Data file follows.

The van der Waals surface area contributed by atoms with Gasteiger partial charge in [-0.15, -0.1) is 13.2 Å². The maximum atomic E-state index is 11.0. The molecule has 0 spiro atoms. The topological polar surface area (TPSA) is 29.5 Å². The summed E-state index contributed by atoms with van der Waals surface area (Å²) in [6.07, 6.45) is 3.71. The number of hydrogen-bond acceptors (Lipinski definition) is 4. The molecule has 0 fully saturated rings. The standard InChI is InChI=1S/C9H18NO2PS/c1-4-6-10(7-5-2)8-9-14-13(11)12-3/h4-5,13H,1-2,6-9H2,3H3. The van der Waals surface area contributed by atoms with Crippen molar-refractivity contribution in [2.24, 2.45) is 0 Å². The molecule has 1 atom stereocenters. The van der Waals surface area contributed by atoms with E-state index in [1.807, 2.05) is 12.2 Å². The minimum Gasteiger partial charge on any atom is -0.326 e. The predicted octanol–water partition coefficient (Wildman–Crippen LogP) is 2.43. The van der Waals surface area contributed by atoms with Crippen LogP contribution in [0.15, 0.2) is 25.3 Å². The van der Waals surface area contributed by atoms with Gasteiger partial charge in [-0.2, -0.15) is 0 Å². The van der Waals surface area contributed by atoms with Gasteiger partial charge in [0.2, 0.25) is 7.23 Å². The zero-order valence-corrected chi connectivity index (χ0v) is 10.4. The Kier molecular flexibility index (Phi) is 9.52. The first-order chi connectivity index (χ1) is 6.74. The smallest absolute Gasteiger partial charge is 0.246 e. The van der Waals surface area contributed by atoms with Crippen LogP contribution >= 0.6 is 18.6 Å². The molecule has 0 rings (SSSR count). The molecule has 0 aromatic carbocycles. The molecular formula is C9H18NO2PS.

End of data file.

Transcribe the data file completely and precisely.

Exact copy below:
The van der Waals surface area contributed by atoms with Gasteiger partial charge in [-0.15, -0.1) is 13.2 Å². The maximum atomic E-state index is 11.0. The molecule has 0 spiro atoms. The topological polar surface area (TPSA) is 29.5 Å². The summed E-state index contributed by atoms with van der Waals surface area (Å²) in [6.07, 6.45) is 3.71. The number of hydrogen-bond acceptors (Lipinski definition) is 4. The molecule has 0 fully saturated rings. The standard InChI is InChI=1S/C9H18NO2PS/c1-4-6-10(7-5-2)8-9-14-13(11)12-3/h4-5,13H,1-2,6-9H2,3H3. The van der Waals surface area contributed by atoms with Crippen molar-refractivity contribution in [2.24, 2.45) is 0 Å². The molecule has 1 atom stereocenters. The van der Waals surface area contributed by atoms with E-state index in [1.807, 2.05) is 12.2 Å². The minimum Gasteiger partial charge on any atom is -0.326 e. The predicted octanol–water partition coefficient (Wildman–Crippen LogP) is 2.43. The van der Waals surface area contributed by atoms with Crippen LogP contribution in [0.15, 0.2) is 25.3 Å². The van der Waals surface area contributed by atoms with Gasteiger partial charge in [-0.2, -0.15) is 0 Å². The van der Waals surface area contributed by atoms with Gasteiger partial charge in [0.2, 0.25) is 7.23 Å². The zero-order valence-corrected chi connectivity index (χ0v) is 10.4. The Kier molecular flexibility index (Phi) is 9.52. The first-order chi connectivity index (χ1) is 6.74. The smallest absolute Gasteiger partial charge is 0.246 e. The van der Waals surface area contributed by atoms with Crippen LogP contribution >= 0.6 is 18.6 Å². The molecule has 0 rings (SSSR count). The molecule has 0 aromatic carbocycles. The molecular formula is C9H18NO2PS.